In the summer of 1974, the vibrant Cape Cod community of Provincetown, MA, was shocked by the discovery of a woman's body near one of its famous beaches. Since her remains had lain undiscovered for more than a week at the time of her discovery, and the culprit purposefully obscured her identity, police were unable to determine who she was or what happened to her. She was nicknamed "The Lady of the Dunes," and her case has haunted law enforcement, locals, and observers ever since.
Thus far, none of the myriad theories attempting to explain the woman's identity - some people believe she was the target of a notorious serial killer, and others think she was an extra in Jaws - have offered definitive proof for their claims, and the woman's background remains a mystery. Here is the baffling story of the Lady of the Dunes, one of the most notorious cold cases in recent memory.
On July 26, 1974, 12-year-old Leslie Metcalfe was walking her friend's dog in Provincetown, MA, when she discovered a badly decomposed, unclothed female body along the shoreline, about a mile from Race Point Beach. The left side of her skull had been crushed, and police later determined this was her cause of death. The woman also appeared to have been sexually assaulted with a block of wood.
For decades prior, the small Cape Cod community was both a popular summer tourist destination and the home of a thriving counter-culture scene. At the beginning of the 20th century, Provincetown, lovingly nicknamed "P-town," was home to the largest artists' colony in the US. By the 1970s, the town's history of progressivism and tolerance had attracted a sizable LGBTQ+ community, and today it's one of the most popular spots for LGBTQ+ tourism on the East Coast.
This pleasant, small-town reputation is part of what made Metcalfe's 1974 discovery so shocking. "It was a horrific, brutal murder," said former Provincetown Police Chief Jaran, who was the fourth police chief to investigate the slaying. "It would be awful for any time, any place. But for the Cape, for Provincetown?’’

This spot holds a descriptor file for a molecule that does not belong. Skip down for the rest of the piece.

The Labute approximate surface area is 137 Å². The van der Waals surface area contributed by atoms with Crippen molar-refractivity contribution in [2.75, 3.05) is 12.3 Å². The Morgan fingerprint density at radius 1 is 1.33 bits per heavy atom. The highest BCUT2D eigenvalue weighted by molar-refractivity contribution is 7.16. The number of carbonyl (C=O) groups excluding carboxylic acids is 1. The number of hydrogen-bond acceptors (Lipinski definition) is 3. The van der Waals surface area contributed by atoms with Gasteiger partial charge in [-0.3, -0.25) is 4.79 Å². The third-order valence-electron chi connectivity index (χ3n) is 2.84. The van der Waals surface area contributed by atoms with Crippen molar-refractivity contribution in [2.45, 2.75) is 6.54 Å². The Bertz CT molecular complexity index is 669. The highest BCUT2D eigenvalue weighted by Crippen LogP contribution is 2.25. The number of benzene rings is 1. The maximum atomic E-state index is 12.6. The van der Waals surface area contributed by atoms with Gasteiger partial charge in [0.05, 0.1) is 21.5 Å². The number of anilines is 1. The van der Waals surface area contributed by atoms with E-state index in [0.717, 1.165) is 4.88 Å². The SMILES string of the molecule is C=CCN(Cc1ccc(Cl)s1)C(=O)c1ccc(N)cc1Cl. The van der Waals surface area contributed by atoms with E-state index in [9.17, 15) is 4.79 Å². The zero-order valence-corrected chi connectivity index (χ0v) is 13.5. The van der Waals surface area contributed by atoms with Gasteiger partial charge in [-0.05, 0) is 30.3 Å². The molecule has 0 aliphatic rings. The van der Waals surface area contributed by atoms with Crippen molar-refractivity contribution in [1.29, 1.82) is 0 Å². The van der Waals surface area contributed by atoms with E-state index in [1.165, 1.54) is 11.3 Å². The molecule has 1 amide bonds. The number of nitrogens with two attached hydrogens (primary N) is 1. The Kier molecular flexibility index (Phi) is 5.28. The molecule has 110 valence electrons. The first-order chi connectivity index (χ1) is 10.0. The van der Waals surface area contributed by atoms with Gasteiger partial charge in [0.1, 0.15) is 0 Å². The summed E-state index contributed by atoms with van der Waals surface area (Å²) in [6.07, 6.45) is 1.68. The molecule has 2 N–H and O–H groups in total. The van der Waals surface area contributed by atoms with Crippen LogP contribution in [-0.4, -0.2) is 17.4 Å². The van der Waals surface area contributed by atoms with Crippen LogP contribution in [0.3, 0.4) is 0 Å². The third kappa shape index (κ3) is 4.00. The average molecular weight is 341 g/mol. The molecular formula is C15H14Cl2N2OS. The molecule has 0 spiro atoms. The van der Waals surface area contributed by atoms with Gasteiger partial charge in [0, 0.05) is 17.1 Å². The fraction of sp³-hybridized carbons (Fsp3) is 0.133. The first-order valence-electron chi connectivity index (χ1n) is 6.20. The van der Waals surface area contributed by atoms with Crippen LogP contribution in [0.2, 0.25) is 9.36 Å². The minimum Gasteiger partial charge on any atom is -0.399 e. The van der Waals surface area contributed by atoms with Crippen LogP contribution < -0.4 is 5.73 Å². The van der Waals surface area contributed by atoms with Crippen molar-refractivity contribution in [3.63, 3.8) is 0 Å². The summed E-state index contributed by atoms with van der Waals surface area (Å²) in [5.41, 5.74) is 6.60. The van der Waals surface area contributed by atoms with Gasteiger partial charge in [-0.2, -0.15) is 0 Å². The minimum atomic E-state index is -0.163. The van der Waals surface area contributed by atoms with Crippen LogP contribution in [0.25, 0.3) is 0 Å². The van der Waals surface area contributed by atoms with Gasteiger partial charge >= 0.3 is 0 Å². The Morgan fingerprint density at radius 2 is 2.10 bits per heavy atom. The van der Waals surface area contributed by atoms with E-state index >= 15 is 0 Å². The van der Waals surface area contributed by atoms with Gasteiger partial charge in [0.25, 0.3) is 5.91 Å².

The woman came to be known as "The Lady of the Dunes," and her remains were buried in a Provincetown cemetery under a headstone that read, “Unidentified Female Body Found Race Point Dunes July 26, 1974.”
Several details indicated the culprit wanted to keep the woman's identity a mystery. Most notably, her hands were gone and have never been recovered. Police believe this was likely an attempt to prevent fingerprinting. Her head was almost completely separated from her body, and authorities believe the killer accomplished this with an object similar to a military entrenching tool. Finally, several of her teeth were removed, which could have been an effort to thwart identification through dental records.
Other details about her remains were also unusual. There were no indications that a struggle took place, and the sand around her body appeared undisturbed, although someone placed small piles of pine needles on the sand where her hands had been. Her head was resting on top of her neatly folded blue jeans and a blue bandana, and she was lying on a beach towel, as if she had been sunbathing; however, she only took up half the towel, as if she had been sharing it with another person. Police theorized that she may have known her killer, or she may have been asleep at the time of the attack.
With few solid leads, police developed alternate theories to help identify the Lady of the Dunes. One theory was that, because the hands had been removed to prevent fingerprinting, she may have had a criminal past. In the late 1980s, authorities hypothesized that the Lady of the Dunes was a woman named Rory Gene Kesinger.
Kesinger ran away from home at 15 years old. She used illicit substances heavily and robbed banks under five different aliases before she was arrested. Kesinger escaped from jail in nearby Plymouth, and she had been missing ever since. She even matched the Lady of the Dunes's physical description: between 5'6" and 5'8", and anywhere between 25 and 35 years old (Kesinger would have been 25 in 1974).
But in 2000, police exhumed the Lady of the Dunes and tested her DNA. It was not a match for Kesinger.
The Lady of the Dunes was most likely slain more than a week before her body was discovered - based on the body's advanced state of decomposition, authorities theorized that she had passed anywhere from 10 days to three weeks prior to Metcalfe's discovery. This lost time made retracing her final movements even more difficult. Police tried to locate her relatives, or anyone who might have seen her when she was alive, with no success.
Crime writer Sandra Lee, who was 9 years old in 1974, claimed she discovered the woman's remains two days before Metcalfe did when she was vacationing with her family in Provincetown. “I looked into the brush, and I saw at that point in my life, the single most gruesome sight I had ever seen," Lee later said. “She was [unclothed]. I could see an injury to the right side of her head and a little bit of a slice, which I believe they tried to cut her head off, police later said.”
At the time, however, Lee was too afraid to report her discovery to anyone, and her claim has never been substantiated.